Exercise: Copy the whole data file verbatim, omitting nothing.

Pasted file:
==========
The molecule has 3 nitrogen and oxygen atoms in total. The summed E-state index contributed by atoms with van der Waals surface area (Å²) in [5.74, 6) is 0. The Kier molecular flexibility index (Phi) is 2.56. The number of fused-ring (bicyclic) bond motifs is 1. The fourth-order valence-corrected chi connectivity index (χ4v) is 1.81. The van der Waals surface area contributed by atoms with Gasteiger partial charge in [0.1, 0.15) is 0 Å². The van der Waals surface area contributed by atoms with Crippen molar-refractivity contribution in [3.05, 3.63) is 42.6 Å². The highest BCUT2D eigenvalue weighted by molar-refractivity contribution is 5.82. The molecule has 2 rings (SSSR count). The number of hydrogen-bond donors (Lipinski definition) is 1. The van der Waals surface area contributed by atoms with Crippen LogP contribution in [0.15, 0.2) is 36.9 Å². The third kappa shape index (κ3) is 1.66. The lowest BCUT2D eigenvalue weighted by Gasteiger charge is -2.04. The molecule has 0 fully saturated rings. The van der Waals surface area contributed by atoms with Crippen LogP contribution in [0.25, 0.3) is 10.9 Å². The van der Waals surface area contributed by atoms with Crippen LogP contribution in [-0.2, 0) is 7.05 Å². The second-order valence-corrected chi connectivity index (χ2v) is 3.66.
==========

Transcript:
The molecule has 3 nitrogen and oxygen atoms in total. The summed E-state index contributed by atoms with van der Waals surface area (Å²) in [5.74, 6) is 0. The Kier molecular flexibility index (Phi) is 2.56. The number of fused-ring (bicyclic) bond motifs is 1. The fourth-order valence-corrected chi connectivity index (χ4v) is 1.81. The van der Waals surface area contributed by atoms with Gasteiger partial charge in [0.1, 0.15) is 0 Å². The van der Waals surface area contributed by atoms with Crippen molar-refractivity contribution in [3.05, 3.63) is 42.6 Å². The highest BCUT2D eigenvalue weighted by molar-refractivity contribution is 5.82. The molecule has 2 rings (SSSR count). The number of hydrogen-bond donors (Lipinski definition) is 1. The van der Waals surface area contributed by atoms with Crippen LogP contribution in [0.15, 0.2) is 36.9 Å². The third kappa shape index (κ3) is 1.66. The lowest BCUT2D eigenvalue weighted by Gasteiger charge is -2.04. The molecule has 0 fully saturated rings. The van der Waals surface area contributed by atoms with Crippen LogP contribution in [0.25, 0.3) is 10.9 Å². The van der Waals surface area contributed by atoms with Crippen LogP contribution in [-0.2, 0) is 7.05 Å². The second-order valence-corrected chi connectivity index (χ2v) is 3.66.